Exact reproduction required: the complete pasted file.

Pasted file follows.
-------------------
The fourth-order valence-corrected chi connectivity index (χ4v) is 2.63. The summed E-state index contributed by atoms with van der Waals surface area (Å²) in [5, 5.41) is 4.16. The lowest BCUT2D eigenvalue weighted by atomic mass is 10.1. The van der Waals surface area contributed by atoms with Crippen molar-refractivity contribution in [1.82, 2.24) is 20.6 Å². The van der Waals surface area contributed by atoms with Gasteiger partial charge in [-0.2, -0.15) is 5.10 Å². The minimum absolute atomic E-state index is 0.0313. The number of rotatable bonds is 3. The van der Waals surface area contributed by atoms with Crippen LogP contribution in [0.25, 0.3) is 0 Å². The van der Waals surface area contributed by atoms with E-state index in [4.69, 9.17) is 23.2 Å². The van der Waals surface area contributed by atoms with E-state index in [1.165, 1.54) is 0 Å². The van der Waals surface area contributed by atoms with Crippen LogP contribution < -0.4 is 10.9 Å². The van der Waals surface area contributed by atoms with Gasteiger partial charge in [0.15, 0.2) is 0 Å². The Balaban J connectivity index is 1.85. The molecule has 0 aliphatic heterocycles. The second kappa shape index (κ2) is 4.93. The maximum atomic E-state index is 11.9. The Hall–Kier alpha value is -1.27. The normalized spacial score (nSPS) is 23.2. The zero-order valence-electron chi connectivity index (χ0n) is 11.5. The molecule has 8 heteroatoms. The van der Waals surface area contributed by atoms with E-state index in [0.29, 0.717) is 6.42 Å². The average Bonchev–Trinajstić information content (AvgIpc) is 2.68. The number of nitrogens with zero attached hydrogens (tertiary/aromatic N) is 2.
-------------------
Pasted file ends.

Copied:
The fourth-order valence-corrected chi connectivity index (χ4v) is 2.63. The summed E-state index contributed by atoms with van der Waals surface area (Å²) in [5, 5.41) is 4.16. The lowest BCUT2D eigenvalue weighted by atomic mass is 10.1. The van der Waals surface area contributed by atoms with Crippen molar-refractivity contribution in [1.82, 2.24) is 20.6 Å². The van der Waals surface area contributed by atoms with Gasteiger partial charge in [-0.2, -0.15) is 5.10 Å². The minimum absolute atomic E-state index is 0.0313. The number of rotatable bonds is 3. The van der Waals surface area contributed by atoms with Crippen LogP contribution in [0.25, 0.3) is 0 Å². The van der Waals surface area contributed by atoms with E-state index in [4.69, 9.17) is 23.2 Å². The van der Waals surface area contributed by atoms with E-state index in [1.165, 1.54) is 0 Å². The van der Waals surface area contributed by atoms with Crippen LogP contribution < -0.4 is 10.9 Å². The van der Waals surface area contributed by atoms with Gasteiger partial charge in [0.15, 0.2) is 0 Å². The Balaban J connectivity index is 1.85. The molecule has 0 aliphatic heterocycles. The second kappa shape index (κ2) is 4.93. The maximum atomic E-state index is 11.9. The Hall–Kier alpha value is -1.27. The normalized spacial score (nSPS) is 23.2. The zero-order valence-electron chi connectivity index (χ0n) is 11.5. The molecule has 8 heteroatoms. The van der Waals surface area contributed by atoms with E-state index in [0.29, 0.717) is 6.42 Å². The average Bonchev–Trinajstić information content (AvgIpc) is 2.68. The number of nitrogens with zero attached hydrogens (tertiary/aromatic N) is 2.